Danny Brooks & Lil Miss Debi – Are You Ready? The Mississippi Sessions
HIS House Records/AVA Entertainment
Texas transplants Danny Brooks and Lil Miss Debi met Tom Easley from AVA in 2019 and the two former Canadians and Easley set in motion the plan to record a throwback album in the small suburb of Jackson Mississippi of Raymond. Tom assembled a team of musicians to make this recording a reality. Brooks wrote all but one track, the John Prine song “Angel From Montgomery.” Danny handles the lead vocals, guitar, slide, harp and stompboard while Debi helps on vocals and cajon and adds her “The Deb Bone Suitcase Snare.” The back line of Joel May (drums) and Micah May or Geri O’Neil (bass) are solid throughout. Greg Martin adds guitar and slide as does John Fannin. The keys are handled well by Chalmers Davis and Sam Brady; Davis adds accordion while Brady does the piano work. James Lawlis does the baritone and tenor saxes, clarinet and flute and on “The Battle” the tuba is done by Peter Hysen and the trumpet by Paul Mitchell.
The title track starts things off. It’s a southern rocker with really nice horns and guitar work. A short tenor sax and guitar solo are also featured. “Jesus Had The Blues” follows, a slow and gritty tune about yearning for his love, and he says, “love is a hurting thing, that’s why Jesus had the blues.” A nice guitar solo is offered here and the organ support helps the musical flow. Things switch to a funky Caribbean style with “Jamaica Sun.” Here we get a good harp solo and the harmonica helps take this home, too. “We Do Whatever It Takes” is a somber, bluesy ballad with the organ and backing vocals giving us a churchy feel. Next we get a little rockabilly feeling with “Let Me Know,” a driving and high energy tune. We get a pretty guitar solo to savor, too. Up next is “No Easy Way Out,” a slower tune with slide, organ and horns making things interesting. We finally get to hear Lil Miss Debi leading the vocals for part of the tune and she does a fine job. The slide guitar is haunting and cool. “Angel From Montgomery” follows, with a sultry and easy going country feel to it. Debi returns and sings kind of angelically, as the title certainly implies. The harp and flow is a slow country ballad and it’s well done.
“Coming Home” is a bouncy tune and picks the pace up a bit and we get some testifying about returning home. The vocal work here is by far the best effort since the start. That is followed by “One More Mile (To Mississippi);” it’s got sort of a hill country vibe to it and the harp work is well done. The vocals again are better and the Debi’s back up is sweet. “Rock and Roll Was The Baby” hearkens to the roots of rock in the blues. It’s a down home cut that pays homage to the blues giving birth to the blues. More interesting harp here and some good call and response. “Where Will You Stand” is a Gospel blues that asks where will you stand on the day of judgement? It’s a cool cut with powerful lyrics and feel and we all go to church musically. The organ sets the tone and a little harp helps, too. “Hold On To Love” has that down home sound that guitar, organ and piano give us in this sad but slick downtempo number. The guitar solo is probably the best one of the album and really helps express the feeling of the cut. “Broken” rocks out and changes things up from the last track. It’s a bouncy, driven little cut that talks about how people and hearts can be broken but love repairs us and gets us back together. The slide guitar here is also nicely done. “Climb That Mountain” slows the pace back down with another blues ballad. The lyrics are powerful and tell a great story about growing and learning to become a better man. The harp returns to help out nicely again.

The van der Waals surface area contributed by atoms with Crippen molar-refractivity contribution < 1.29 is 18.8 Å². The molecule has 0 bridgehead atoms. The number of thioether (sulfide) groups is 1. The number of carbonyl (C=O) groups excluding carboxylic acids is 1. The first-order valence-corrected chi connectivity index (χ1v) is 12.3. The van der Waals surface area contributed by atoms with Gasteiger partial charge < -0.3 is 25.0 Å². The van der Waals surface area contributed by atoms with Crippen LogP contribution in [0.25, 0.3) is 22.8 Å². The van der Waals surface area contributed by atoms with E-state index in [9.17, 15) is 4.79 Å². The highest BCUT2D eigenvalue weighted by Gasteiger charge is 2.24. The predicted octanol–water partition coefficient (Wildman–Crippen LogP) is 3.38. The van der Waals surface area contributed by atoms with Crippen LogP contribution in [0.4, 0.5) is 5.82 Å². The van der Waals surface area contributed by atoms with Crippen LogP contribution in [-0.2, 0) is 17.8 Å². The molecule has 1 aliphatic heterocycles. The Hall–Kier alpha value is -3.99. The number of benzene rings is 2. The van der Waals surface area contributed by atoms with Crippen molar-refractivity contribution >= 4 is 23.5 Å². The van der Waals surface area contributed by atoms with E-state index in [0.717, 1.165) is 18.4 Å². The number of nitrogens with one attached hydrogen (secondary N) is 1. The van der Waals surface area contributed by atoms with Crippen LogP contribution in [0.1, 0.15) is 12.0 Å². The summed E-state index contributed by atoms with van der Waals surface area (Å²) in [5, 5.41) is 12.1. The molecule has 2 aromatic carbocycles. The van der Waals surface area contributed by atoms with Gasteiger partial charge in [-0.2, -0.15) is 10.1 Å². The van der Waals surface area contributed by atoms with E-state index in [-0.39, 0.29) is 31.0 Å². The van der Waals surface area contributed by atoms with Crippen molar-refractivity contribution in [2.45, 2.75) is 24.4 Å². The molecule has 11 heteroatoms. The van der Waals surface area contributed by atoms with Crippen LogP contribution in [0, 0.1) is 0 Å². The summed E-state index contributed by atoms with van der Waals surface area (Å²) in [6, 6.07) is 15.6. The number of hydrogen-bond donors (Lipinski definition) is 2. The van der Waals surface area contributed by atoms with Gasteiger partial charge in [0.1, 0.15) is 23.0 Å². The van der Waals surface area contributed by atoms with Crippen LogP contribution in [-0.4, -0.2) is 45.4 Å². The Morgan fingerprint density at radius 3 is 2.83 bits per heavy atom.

“Put A Little Rock and Roll In Your Soul” is a bouncy and jumping country piece from the hills with a call and response theme going. It’s fun and the harp gives it more of that do si do, get up and do an old time country dance feel. “Without Love” is a soulful song that talks about losing love and a broken heart. “Without love you can’t get very far,” is the choral theme; more harp work abounds. “Me And Brownie McGhee” is a bio song that tells the story of meeting Brownie and getting to play with him on stage. Harp soloing pays homage to McGhee here. “Tell Me About It” is an upbeat cut that explains life ain’t fair but together he and you can get through it if you do what the title says. “When I’m Holding You” returns to the ballad theme and the lilting electric guitar makes this slow southern rocker have feeling. The final track is “The Battle” and opens with some tuba which continues to carry the piece as the vocals grind out and the horns support the piece. The devil is telling us we’re in a battle for your soul in this dark conclusion to the album. Harp and guitar add their stuff in solos and throughout, but it’s big horn groove that also helps drive this along.
The original songs feature great lyrics and the performances are all solid musically. The one downside for me is Danny’s vocals; they are rough and gruff and his voice cracks a lot. I suspect that is part of his charm but it was a little off putting to me as he strains and tries to deliver real emotion. The emotion is there, however, and Brooks does get his feelings across. Debi’s voice is silky smooth and she backs Brooks with great harmonies; when she does get the opportunity to front the band, she does so superbly.
There is a lot of music here, 20 songs in all, 19 originals and one cool cover. Brooks delivers some really good tunes and if you can get by or like the vocals then things are good. A lot of good work went into the plethora of songs here. The instrumental work is great and the harmonies are excellent. Southern rock, roots music and a smattering of other styles get blended up well and offer up a nice variety here, with something for all musical tastes while blues rock solidly centers the effort.